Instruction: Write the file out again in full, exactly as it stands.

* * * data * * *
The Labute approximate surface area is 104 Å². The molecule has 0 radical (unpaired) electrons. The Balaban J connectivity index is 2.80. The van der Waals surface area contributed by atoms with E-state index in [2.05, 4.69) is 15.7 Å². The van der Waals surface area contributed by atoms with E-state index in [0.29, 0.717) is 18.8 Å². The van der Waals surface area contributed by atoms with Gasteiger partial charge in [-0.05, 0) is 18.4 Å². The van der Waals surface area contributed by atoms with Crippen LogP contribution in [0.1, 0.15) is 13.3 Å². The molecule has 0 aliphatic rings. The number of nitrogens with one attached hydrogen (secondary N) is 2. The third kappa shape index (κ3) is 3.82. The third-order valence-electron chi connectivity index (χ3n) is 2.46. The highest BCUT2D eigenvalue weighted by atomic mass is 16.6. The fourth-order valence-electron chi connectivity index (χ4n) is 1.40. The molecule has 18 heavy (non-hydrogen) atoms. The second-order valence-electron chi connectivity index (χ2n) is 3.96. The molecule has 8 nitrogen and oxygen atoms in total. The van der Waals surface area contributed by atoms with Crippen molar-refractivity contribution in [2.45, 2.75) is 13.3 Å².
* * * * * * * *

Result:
The Labute approximate surface area is 104 Å². The molecule has 0 radical (unpaired) electrons. The Balaban J connectivity index is 2.80. The van der Waals surface area contributed by atoms with E-state index in [2.05, 4.69) is 15.7 Å². The van der Waals surface area contributed by atoms with E-state index in [0.29, 0.717) is 18.8 Å². The van der Waals surface area contributed by atoms with Gasteiger partial charge in [-0.05, 0) is 18.4 Å². The van der Waals surface area contributed by atoms with Crippen LogP contribution in [0.1, 0.15) is 13.3 Å². The molecule has 0 aliphatic rings. The number of nitrogens with one attached hydrogen (secondary N) is 2. The third kappa shape index (κ3) is 3.82. The third-order valence-electron chi connectivity index (χ3n) is 2.46. The highest BCUT2D eigenvalue weighted by atomic mass is 16.6. The fourth-order valence-electron chi connectivity index (χ4n) is 1.40. The molecule has 18 heavy (non-hydrogen) atoms. The second-order valence-electron chi connectivity index (χ2n) is 3.96. The molecule has 8 nitrogen and oxygen atoms in total. The van der Waals surface area contributed by atoms with Crippen molar-refractivity contribution in [2.45, 2.75) is 13.3 Å².